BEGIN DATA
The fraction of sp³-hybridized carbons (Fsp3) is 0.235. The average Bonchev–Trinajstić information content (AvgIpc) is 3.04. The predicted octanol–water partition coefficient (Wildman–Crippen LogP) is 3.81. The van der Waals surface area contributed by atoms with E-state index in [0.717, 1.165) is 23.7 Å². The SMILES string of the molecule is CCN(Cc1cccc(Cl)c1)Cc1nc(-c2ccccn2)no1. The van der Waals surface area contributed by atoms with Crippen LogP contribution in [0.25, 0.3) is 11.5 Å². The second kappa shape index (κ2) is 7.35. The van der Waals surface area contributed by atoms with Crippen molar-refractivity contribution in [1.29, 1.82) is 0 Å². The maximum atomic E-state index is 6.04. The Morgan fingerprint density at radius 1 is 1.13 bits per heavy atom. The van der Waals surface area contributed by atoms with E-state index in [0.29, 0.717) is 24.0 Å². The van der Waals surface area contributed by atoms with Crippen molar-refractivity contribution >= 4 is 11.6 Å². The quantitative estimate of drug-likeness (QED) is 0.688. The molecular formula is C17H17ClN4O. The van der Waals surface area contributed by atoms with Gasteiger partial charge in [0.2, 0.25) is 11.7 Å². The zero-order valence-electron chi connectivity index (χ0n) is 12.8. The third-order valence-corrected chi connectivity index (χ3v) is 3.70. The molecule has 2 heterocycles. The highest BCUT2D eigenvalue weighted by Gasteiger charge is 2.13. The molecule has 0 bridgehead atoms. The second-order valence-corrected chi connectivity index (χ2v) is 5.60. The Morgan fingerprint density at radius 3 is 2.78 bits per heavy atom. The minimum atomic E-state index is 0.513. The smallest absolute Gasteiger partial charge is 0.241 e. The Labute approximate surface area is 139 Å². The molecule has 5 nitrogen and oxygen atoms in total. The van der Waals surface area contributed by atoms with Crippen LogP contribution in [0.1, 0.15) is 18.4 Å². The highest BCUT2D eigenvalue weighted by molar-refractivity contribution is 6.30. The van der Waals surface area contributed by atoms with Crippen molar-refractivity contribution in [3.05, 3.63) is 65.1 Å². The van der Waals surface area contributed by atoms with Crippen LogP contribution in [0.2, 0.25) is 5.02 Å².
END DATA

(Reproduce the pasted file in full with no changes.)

The fraction of sp³-hybridized carbons (Fsp3) is 0.235. The average Bonchev–Trinajstić information content (AvgIpc) is 3.04. The predicted octanol–water partition coefficient (Wildman–Crippen LogP) is 3.81. The van der Waals surface area contributed by atoms with E-state index in [0.717, 1.165) is 23.7 Å². The SMILES string of the molecule is CCN(Cc1cccc(Cl)c1)Cc1nc(-c2ccccn2)no1. The van der Waals surface area contributed by atoms with Crippen LogP contribution in [0.25, 0.3) is 11.5 Å². The second kappa shape index (κ2) is 7.35. The van der Waals surface area contributed by atoms with Crippen molar-refractivity contribution in [1.29, 1.82) is 0 Å². The maximum atomic E-state index is 6.04. The Morgan fingerprint density at radius 1 is 1.13 bits per heavy atom. The van der Waals surface area contributed by atoms with E-state index in [0.29, 0.717) is 24.0 Å². The van der Waals surface area contributed by atoms with Crippen molar-refractivity contribution >= 4 is 11.6 Å². The quantitative estimate of drug-likeness (QED) is 0.688. The molecular formula is C17H17ClN4O. The van der Waals surface area contributed by atoms with Gasteiger partial charge in [0.2, 0.25) is 11.7 Å². The zero-order valence-electron chi connectivity index (χ0n) is 12.8. The third-order valence-corrected chi connectivity index (χ3v) is 3.70. The molecule has 2 heterocycles. The highest BCUT2D eigenvalue weighted by Gasteiger charge is 2.13. The molecule has 0 bridgehead atoms. The second-order valence-corrected chi connectivity index (χ2v) is 5.60. The Morgan fingerprint density at radius 3 is 2.78 bits per heavy atom. The minimum atomic E-state index is 0.513. The smallest absolute Gasteiger partial charge is 0.241 e. The Labute approximate surface area is 139 Å². The molecule has 5 nitrogen and oxygen atoms in total. The van der Waals surface area contributed by atoms with Crippen LogP contribution in [0.1, 0.15) is 18.4 Å². The highest BCUT2D eigenvalue weighted by molar-refractivity contribution is 6.30. The van der Waals surface area contributed by atoms with Crippen molar-refractivity contribution in [3.05, 3.63) is 65.1 Å². The van der Waals surface area contributed by atoms with Crippen LogP contribution in [0.2, 0.25) is 5.02 Å².